Theresa May 'Deeply Regrets' the UK’s Role in Establishing Anti-Gay Laws In Former African Colonies

"The UK stands ready to support any Commonwealth nation wanting to reform outdated legislation that makes such discrimination possible," said the British Prime Minister.

During a Commonwealth meeting in London on Monday, Britain's Prime Minister Theresa May expressed regret over the country's colonial legacy which helped establish grave anti-gay laws in various African nations.

Today, 37 of the 53 Commonwealth countries still enforce colonial-era laws which punish same-sex relations, reports BBC Africa.

Laws "were wrong then and are wrong now," said May, recognizing Britain's central role in enforcing anti-gay attitudes that still plague people across the continent to this day. She also pledged the UK's support for any nation working towards eradicating such policies.

"Nobody should face discrimination and persecution because of who they are or who they love," said the leader during the meeting. "The UK stands ready to support any Commonwealth nation wanting to reform outdated legislation that makes such discrimination possible," she added.

"Across the world discriminatory laws made many years ago continue to affect the lives of many people, criminalising same-sex relations and failing to protect women and girls."

South Africa became the first African nation to legalize gay marriage in 2006, but there is still immense work to be done. Strict anti-gay laws remain in place in countries like Nigeria, Uganda, Malawi and elsewhere across the continent.

For more on the subject, revisit our previous piece "Dissecting The 'Homosexuality Is Un-African' Myth."

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Six Things History Will Remember Kenneth Kaunda For

News of Kenneth David Kaunda's passing, at age 97, has reverberated across the globe. Kaunda, affectionately known as KK, was Zambia's first President from 1964 to 1991.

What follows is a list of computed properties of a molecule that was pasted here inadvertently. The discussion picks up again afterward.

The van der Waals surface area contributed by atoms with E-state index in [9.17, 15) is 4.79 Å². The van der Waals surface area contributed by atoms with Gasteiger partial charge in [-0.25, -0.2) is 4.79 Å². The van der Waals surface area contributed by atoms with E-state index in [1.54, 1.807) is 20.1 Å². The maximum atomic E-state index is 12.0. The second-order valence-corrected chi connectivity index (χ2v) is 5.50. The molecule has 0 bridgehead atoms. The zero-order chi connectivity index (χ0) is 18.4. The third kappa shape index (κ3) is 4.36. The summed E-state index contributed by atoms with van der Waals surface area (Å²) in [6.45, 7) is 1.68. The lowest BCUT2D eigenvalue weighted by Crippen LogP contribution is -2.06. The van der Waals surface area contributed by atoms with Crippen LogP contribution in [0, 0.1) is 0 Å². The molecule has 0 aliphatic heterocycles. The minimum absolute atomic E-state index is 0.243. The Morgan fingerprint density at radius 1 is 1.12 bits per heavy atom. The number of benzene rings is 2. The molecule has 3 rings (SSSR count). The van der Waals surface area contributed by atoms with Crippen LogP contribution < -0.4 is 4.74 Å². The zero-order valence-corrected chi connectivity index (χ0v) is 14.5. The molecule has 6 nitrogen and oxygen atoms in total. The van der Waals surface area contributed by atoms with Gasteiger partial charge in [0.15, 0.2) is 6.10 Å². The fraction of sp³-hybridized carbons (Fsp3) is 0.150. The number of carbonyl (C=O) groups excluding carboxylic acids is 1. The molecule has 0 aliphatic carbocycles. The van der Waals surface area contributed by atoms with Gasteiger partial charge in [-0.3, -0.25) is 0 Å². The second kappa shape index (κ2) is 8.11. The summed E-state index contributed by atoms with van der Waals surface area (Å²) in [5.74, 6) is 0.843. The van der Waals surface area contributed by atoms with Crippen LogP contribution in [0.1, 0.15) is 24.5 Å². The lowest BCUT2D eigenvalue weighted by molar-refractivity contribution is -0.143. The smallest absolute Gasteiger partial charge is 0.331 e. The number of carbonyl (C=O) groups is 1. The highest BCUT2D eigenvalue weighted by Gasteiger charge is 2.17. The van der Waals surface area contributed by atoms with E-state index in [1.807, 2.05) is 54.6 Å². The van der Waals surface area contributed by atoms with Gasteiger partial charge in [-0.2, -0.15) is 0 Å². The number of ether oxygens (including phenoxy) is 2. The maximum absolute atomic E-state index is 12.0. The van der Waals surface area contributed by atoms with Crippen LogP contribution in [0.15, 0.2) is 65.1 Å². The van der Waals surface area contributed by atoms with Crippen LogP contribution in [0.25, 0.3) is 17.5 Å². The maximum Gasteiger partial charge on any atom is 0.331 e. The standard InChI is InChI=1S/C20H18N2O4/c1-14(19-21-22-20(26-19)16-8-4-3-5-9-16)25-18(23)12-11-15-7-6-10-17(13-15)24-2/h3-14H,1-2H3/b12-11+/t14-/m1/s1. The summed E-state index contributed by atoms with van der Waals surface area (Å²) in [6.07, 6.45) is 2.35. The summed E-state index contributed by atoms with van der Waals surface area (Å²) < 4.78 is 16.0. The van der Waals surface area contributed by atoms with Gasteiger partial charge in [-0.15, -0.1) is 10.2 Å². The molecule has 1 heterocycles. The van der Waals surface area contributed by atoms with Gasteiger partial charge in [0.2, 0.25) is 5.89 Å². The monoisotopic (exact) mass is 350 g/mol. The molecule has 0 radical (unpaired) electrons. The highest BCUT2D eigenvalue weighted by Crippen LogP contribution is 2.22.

Following Nelson Mandela's passing in December 2013, Kenneth Kaunda became Africa's last standing hero. Now with his passing on Thursday, June 17 — after being admitted to the Maina Soko Military Hospital in Lusaka earlier in the week — this signals the end of Africa's liberation history chapter.

It is tempting to make saints out of the departed. The former Zambian struggle hero did many great things. He was, after all, one of the giants of the continent's struggle against colonialism. Ultimately however, he was a human being. And as with all humans, he lived a complicated and colourful life.

Here are six facts you might not have known about him.

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The 7 Songs You Need to Hear This Week

Featuring Olamide, Black Motion, Blxckie x Nasty C and more

Every week, we highlight the top releases through our best music of the week column.

Here's our round up of the best tracks and music videos that came across our desks, which you can also check out in our Songs You Need to Hear This Week playlists on Spotify and Apple Music.

Follow our SONGS YOU NEED TO HEAR THIS WEEK playlist on Spotify here and Apple Music here.

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News Brief

Black Motion Release New Single ‘Xxikiwawa’

Stream Black Motion's new single 'Xxikiwawa'.

South African house music duo Black Motion have finally released their single "Xxikiwawa". Featuring DJ Fortee, Lady Du, Pholoso and DJ Khosto, the song is the duo's first single since the release of their 2020 album The Healers: Last Chapter.

As usual, Lady Du's kwaito-style raps and chants take centre stage as she rhymes about hustling and trusting in the elders to answer our prayers. She ends her verse with a Brenda Fassie interpolation: "Indaba i-straight ayidingi i-ruler."

In trademark Black Motion fashion, the song is built on big drums and prominent percussion panned to give way for vocals but still managing to dominate.

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Interview: Tecla Ciolfi On The Journey To Starting Her Popular Podcast ‘Texx Talks’

South African music journalist Tecla Ciolfi launched her podcast 'Texx Talks' at the height of lockdown in 2020. Since then, it has become one of the most notable music platforms in the country.